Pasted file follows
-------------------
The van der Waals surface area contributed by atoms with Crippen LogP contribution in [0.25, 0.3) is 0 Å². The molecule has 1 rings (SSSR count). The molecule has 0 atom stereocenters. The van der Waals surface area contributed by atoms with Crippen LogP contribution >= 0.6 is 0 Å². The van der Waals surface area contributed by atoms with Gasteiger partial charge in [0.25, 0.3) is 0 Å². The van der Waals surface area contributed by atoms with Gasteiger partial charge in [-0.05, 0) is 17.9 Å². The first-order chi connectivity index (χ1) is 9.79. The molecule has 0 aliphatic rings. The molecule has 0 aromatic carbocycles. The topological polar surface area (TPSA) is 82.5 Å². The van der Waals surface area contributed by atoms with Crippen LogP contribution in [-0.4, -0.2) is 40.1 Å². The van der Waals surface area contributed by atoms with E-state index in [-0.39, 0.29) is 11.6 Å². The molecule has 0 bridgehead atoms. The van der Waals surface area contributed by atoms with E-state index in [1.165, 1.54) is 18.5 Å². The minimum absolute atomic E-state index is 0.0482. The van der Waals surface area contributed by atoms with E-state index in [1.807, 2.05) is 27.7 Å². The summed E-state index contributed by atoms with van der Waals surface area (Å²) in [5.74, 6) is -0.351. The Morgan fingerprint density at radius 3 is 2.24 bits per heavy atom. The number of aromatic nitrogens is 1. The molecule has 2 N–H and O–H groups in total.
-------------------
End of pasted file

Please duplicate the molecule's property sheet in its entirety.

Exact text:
The van der Waals surface area contributed by atoms with Crippen LogP contribution in [0.25, 0.3) is 0 Å². The molecule has 1 rings (SSSR count). The molecule has 0 atom stereocenters. The van der Waals surface area contributed by atoms with Crippen LogP contribution >= 0.6 is 0 Å². The van der Waals surface area contributed by atoms with Gasteiger partial charge in [0.25, 0.3) is 0 Å². The van der Waals surface area contributed by atoms with Gasteiger partial charge in [-0.05, 0) is 17.9 Å². The first-order chi connectivity index (χ1) is 9.79. The molecule has 0 aliphatic rings. The molecule has 0 aromatic carbocycles. The topological polar surface area (TPSA) is 82.5 Å². The van der Waals surface area contributed by atoms with Crippen LogP contribution in [-0.4, -0.2) is 40.1 Å². The van der Waals surface area contributed by atoms with E-state index in [-0.39, 0.29) is 11.6 Å². The molecule has 0 bridgehead atoms. The van der Waals surface area contributed by atoms with E-state index in [1.165, 1.54) is 18.5 Å². The minimum absolute atomic E-state index is 0.0482. The van der Waals surface area contributed by atoms with E-state index in [1.807, 2.05) is 27.7 Å². The summed E-state index contributed by atoms with van der Waals surface area (Å²) in [5.74, 6) is -0.351. The Morgan fingerprint density at radius 3 is 2.24 bits per heavy atom. The number of aromatic nitrogens is 1. The molecule has 2 N–H and O–H groups in total.